Background: Coronary heart disease (CHD) is the most prevalent disease with an unelucidated pathogenetic mechanism and is mediated by complex molecular interactions of exosomes. Here, we aimed to identify differentially expressed exosome genes for the disease development and prognosis of CHD.
Method: Six CHD samples and 32 normal samples were downloaded from the exoRbase database to identify the candidate genes in the CHD. The differentially expressed genes (DEGs) were identified. And then, weighted gene correlation network analysis (WGCNA) was used to investigate the modules in coexpressed genes between CHD samples and normal samples. DEGs and the module of the WGCNA were intersected to obtain the most relevant exosome genes. After that, the function enrichment analyses and protein-protein interaction network (PPI) were performed for the particular module using STRING and Cytoscape software. Finally, the CIBERSORT algorithm was used to analyze the immune infiltration of exosome genes between CHD samples and normal samples.
Result: We obtain a total of 715 overlapping exosome genes located at the intersection of the DEGs and key modules. The Gene Ontology enrichment of DEGs in the blue module included inflammatory response, neutrophil degranulation, and activation of CHD. In addition, protein-protein networks were constructed, and hub genes were identified, such as LYZ, CAMP, HP, ORM1, and LTF. The immune infiltration profiles varied significantly between normal controls and CHD. Finally, we found that mast cells activated and eosinophils had a positive correlation. B cell memory had a significant negative correlation with B cell naive. Besides, neutrophils and mast cells were significantly increased in CHD patients.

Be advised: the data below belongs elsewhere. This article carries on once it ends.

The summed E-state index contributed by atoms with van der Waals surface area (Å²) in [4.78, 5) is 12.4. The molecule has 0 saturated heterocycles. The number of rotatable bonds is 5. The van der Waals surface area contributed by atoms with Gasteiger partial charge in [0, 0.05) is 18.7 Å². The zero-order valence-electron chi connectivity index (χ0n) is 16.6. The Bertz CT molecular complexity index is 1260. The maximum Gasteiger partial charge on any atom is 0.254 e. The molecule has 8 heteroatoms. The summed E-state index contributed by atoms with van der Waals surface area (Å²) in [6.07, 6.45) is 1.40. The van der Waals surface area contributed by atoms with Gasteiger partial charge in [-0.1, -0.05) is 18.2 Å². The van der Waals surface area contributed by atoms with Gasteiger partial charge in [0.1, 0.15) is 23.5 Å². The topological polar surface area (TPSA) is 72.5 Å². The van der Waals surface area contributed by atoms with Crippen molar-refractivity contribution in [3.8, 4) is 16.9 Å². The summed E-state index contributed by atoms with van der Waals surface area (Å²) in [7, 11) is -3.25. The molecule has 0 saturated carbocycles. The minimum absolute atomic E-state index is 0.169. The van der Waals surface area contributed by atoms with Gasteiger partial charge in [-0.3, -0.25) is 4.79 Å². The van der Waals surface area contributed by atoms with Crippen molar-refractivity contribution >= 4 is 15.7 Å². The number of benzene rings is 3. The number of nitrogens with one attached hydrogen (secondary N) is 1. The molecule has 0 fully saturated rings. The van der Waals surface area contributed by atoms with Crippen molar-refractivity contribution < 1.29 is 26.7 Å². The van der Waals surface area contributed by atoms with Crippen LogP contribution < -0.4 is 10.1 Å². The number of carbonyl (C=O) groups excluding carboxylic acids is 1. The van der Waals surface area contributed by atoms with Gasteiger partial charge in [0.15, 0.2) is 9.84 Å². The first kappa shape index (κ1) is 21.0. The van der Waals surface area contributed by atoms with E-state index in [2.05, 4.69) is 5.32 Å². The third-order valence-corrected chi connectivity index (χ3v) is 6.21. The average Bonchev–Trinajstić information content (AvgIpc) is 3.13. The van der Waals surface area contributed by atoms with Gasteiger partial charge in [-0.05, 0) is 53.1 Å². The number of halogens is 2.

Conclusion: The underlying mechanism may be related to neutrophil degranulation and the immune response. The hub genes and the difference in immune infiltration identified in the present study may provide new insights into the diagnostic and provide candidate targets for CHD.
Copyright © 2021 Yanbin Fu et al.